The FAA had been working since 2012 to develop rules and procedures for the commercial use of drones. The regulations are needed to govern drone flights and keep them safely away from commercial and private aircraft traffic as well as pedestrians and other hazards on the ground.
A wide range of businesses, from e-retailer Amazon to agricultural businesses, photographers, energy production companies, news operations and others have been clamoring for the ability to use drones for several years, but have been prevented from doing so until the new rules were adopted. The companies argued that delays in implementing drone rules in the United States have kept businesses from benefiting from cost savings and new revenue from their use.
In July 2015, Amazon proposed the use of specific sections of U.S. airspace for drone flights so that it could push forward with its plans to provide package delivery flights across the United States. Amazon's idea is to designate airspace below 200 feet for drones that do surveying or inspections or take videos, while reserving airspace between 200 to 400 feet for delivery drones that are making their way over communities. Such a system would then connect drones as they are operating to an online network that would manage their flights in real time to keep them from harm's way. The airspace between 200 and 400 feet would allow drones to be flown autonomously, while being equipped with sophisticated sense-and-avoid technologies.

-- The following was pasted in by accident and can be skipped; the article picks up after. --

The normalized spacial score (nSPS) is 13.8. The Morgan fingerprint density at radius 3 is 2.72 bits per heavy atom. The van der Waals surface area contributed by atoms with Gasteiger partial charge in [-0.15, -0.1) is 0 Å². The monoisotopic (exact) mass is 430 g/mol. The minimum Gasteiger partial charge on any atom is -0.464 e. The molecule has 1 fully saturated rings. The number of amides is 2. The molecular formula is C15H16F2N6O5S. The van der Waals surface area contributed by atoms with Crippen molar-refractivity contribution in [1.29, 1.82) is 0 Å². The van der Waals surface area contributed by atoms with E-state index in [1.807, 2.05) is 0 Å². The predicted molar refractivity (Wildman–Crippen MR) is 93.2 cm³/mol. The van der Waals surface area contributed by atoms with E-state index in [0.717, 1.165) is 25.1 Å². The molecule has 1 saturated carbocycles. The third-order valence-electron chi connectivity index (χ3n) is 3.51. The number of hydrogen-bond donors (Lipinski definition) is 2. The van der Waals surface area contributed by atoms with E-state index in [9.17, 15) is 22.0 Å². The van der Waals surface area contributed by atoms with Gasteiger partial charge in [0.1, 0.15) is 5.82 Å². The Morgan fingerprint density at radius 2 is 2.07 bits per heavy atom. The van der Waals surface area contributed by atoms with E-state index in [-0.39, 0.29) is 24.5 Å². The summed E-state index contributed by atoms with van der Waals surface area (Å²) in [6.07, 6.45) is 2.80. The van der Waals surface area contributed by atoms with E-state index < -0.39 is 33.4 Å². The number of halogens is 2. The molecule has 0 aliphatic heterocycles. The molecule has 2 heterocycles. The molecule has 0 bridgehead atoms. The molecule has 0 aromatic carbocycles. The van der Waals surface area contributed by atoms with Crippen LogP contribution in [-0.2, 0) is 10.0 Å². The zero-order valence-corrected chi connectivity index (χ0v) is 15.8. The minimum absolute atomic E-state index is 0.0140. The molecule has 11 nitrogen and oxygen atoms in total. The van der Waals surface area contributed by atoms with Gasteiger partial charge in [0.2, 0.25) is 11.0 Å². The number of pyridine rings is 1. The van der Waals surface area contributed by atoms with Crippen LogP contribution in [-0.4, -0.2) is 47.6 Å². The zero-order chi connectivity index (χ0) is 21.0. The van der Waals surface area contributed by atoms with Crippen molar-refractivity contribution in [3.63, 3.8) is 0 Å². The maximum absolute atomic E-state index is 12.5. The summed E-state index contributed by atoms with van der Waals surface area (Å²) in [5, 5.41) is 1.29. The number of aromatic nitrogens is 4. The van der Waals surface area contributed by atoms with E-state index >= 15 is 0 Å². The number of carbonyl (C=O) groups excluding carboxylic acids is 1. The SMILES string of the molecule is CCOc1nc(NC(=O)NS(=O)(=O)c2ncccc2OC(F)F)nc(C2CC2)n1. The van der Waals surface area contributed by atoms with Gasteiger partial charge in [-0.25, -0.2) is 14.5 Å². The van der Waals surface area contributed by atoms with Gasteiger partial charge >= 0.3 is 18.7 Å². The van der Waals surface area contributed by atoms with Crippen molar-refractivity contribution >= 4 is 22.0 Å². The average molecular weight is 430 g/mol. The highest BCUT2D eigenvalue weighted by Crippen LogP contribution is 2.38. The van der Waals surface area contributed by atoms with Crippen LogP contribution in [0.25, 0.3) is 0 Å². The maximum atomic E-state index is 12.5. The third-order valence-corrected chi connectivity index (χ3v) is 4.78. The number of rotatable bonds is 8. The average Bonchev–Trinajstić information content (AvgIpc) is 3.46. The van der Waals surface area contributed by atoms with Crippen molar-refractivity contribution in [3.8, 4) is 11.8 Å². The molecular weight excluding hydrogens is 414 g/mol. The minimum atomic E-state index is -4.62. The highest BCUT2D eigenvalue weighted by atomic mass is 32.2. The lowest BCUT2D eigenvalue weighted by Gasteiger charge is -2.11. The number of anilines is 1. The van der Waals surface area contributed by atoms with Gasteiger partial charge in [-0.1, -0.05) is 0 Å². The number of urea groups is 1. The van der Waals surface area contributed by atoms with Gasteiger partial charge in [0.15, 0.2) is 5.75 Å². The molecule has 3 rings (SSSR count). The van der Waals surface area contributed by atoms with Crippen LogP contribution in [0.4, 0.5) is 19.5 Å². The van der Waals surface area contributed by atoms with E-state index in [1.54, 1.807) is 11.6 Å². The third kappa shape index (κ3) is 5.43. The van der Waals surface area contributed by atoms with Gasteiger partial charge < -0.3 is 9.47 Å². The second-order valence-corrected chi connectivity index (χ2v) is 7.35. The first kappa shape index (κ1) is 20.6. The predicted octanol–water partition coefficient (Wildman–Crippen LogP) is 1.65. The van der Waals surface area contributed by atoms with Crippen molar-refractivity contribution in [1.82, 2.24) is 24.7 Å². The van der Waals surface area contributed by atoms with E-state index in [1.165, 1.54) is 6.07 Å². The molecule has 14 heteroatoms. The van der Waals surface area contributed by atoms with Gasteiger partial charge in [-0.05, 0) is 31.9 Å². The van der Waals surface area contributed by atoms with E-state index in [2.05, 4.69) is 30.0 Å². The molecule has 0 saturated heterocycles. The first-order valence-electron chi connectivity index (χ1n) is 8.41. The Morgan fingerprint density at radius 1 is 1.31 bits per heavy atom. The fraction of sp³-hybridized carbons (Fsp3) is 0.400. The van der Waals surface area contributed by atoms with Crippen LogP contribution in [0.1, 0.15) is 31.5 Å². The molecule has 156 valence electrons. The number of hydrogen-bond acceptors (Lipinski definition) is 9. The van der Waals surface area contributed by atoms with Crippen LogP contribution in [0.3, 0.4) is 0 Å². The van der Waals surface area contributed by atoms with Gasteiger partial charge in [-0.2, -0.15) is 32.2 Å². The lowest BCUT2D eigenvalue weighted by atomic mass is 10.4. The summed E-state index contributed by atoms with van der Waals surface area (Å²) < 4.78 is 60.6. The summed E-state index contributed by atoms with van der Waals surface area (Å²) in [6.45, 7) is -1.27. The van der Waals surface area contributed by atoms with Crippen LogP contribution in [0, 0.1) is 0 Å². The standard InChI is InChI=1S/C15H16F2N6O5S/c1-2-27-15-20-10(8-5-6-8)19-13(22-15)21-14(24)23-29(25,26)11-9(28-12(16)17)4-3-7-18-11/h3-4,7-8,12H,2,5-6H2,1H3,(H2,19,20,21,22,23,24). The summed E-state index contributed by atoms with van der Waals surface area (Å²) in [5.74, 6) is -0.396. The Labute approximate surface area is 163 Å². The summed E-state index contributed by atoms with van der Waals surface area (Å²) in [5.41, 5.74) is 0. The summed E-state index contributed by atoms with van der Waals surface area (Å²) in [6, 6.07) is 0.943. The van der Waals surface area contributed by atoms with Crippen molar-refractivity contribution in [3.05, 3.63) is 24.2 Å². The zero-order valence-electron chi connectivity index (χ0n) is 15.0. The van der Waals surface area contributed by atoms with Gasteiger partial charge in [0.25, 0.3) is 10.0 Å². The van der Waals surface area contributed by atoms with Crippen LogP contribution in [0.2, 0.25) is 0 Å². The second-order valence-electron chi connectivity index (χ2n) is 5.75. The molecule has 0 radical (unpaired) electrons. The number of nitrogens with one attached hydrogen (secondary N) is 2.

In a related matter, the FAA is still continuing to work on creating rules that would regulate the operation of commercial drones over groups of people, the spokesman told eWEEK. "We've already started a rulemaking effort on this," but no timeline has yet been set for finalizing them.
In April, an FAA committee recommended that some drone flights over humans be permitted if the devices are small enough not to cause serious injuries should a crash occur, according to an earlier eWEEK story. Presently, all drone flights are forbidden over people not connected to the flight of a drone. The recommendations came from the FAA's Micro Unmanned Aircraft Systems Aviation Rulemaking Committee, which was asked in March to come up with potential regulations "that would let certain unmanned aircraft operate over people not directly involved in the flight of the aircraft," according to the report.
The 27-member rulemaking committee, which included UAS manufacturers, UAS operators, standards organizations, researchers and academics, recommended the creation of four small UAS categories that would be "defined primarily by risk of injury to people below the flight path," the report states. "For each category, the group recommends assigning a potential risk linked to either weight or impact energy" of a UAS device. The recommendations also include operational restrictions and standards to minimize the risks associated with each category so that some drones would potentially be allowed to fly over humans.